Attorneys trying to reach a plea agreement on potential criminal charges against Portland landlord Gregory Nisbet for a fire that killed six people will meet for a final negotiation next week.

Prosecutors are pushing to charge Nisbet with manslaughter for negligent maintenance of the two-family building he owns at 20-24 Noyes St. in Portland, where the fire occurred Nov. 1. Nisbet’s attorney, however, said he will not accept a plea deal that includes a manslaughter charge.

Nisbet’s attorney, Matthew Nichols, said Tuesday that the exact time and day of the meeting has yet to be set, but that the talks will focus on specific city housing safety ordinances and whether negligently violating those ordinances rises to the level of manslaughter.

“Is that something that amounts to manslaughter or doesn’t amount to manslaughter? That negligence would have to be gross, or a huge deviation, from what a reasonable person would do,” Nichols said.

Deputy Attorney General Lisa Marchese, whose office is prosecuting the case against Nisbet jointly with the Cumberland County District Attorney’s Office, would not comment on the details of the ongoing discussions but confirmed Tuesday the two sides would meet for another round of negotiations.

“We’re still in discussions. This is a complicated, sensitive case,” Marchese said.

District Attorney Stephanie Anderson said Tuesday that at the start of the week she felt discussions had reached an impasse and that the next step would be to present the case to the grand jury to seek an indictment against Nisbet. But she said the sides agreed Tuesday to meet one last time.

“I think we’ve had enough meetings,” Anderson said. “(Nichols) is trying to litigate the case now, really, with us before we make a charging decision.”

Nisbet has not yet been charged with any crime, but the families of four of the six young people who died have filed lawsuits accusing him of running the Noyes Street building as a rooming house, where residents rented individual rooms from the landlord, and that an emergency exit was impassable. Fire officials have said that none of the smoke detectors in the building was working at the time.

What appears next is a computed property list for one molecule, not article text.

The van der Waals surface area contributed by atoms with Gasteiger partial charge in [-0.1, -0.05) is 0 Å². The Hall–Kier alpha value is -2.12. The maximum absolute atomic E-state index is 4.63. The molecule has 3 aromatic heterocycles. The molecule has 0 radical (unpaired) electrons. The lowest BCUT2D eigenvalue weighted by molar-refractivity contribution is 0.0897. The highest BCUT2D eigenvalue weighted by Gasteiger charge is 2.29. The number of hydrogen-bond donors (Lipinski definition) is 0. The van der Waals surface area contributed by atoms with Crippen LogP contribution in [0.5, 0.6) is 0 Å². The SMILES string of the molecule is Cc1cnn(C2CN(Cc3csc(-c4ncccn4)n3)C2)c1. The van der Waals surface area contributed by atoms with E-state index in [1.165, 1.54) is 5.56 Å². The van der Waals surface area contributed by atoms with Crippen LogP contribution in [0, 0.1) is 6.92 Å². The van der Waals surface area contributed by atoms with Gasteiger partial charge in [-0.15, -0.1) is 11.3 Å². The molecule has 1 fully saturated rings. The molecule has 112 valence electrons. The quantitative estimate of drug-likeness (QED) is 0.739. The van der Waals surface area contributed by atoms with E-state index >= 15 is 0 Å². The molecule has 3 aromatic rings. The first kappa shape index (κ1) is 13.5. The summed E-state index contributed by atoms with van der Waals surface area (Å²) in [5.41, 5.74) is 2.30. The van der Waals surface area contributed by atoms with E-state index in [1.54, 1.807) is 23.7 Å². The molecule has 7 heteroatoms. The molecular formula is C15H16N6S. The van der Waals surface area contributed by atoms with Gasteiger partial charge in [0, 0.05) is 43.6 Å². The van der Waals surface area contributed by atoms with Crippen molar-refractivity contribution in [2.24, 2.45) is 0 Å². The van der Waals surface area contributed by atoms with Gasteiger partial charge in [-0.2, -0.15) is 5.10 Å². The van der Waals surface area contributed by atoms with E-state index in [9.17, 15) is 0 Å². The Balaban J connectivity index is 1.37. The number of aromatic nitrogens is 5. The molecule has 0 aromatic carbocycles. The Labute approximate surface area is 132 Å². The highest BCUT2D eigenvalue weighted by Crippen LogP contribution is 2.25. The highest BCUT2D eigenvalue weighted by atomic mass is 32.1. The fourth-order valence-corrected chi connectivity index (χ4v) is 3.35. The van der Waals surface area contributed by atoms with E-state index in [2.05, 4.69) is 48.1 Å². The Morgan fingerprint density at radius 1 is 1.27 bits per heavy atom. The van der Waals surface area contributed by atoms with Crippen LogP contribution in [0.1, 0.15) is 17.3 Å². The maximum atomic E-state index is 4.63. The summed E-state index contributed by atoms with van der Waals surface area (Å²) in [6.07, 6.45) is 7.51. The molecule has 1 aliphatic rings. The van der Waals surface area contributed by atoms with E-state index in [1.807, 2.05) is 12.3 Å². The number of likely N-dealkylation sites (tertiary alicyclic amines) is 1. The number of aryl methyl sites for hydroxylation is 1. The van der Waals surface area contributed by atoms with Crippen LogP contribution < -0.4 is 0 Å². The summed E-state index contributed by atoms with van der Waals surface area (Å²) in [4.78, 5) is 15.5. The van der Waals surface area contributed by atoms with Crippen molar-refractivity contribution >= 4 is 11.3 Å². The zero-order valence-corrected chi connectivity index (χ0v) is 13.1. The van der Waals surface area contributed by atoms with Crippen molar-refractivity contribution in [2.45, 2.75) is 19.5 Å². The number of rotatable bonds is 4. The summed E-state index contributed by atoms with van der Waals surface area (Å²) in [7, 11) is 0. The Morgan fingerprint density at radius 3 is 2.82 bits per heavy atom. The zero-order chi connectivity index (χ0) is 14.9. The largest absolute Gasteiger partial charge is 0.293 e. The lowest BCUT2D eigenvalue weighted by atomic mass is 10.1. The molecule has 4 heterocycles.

But Nichols said the city never cited Nisbet for any code violations before the fire. City officials have what he called “sovereign immunity” from being charged for criminal negligence in the case.

“We’re trying to hone it down to what are the alleged code violations,” Nichols said.

Nichols said the only complaint filed against Nisbet related to the Noyes Street property prior to the fire was for trash outside the building.

“Nobody ever complained about fire detectors or smoke detectors to Greg (Nisbet), and nobody ever complained about a fire or smoke detector to the city. Nobody complained about a means of egress. Nobody ever complained about anything except garbage,” he said.

Nichols said he plans to make a presentation to prosecutors, going through city housing ordinances to see what penalties are applicable, from code violations to manslaughter.

“It’s not a case that anyone wants to see go to trial. That would be very traumatic to the victims’ families and Mr. Nisbet as well,” he said.

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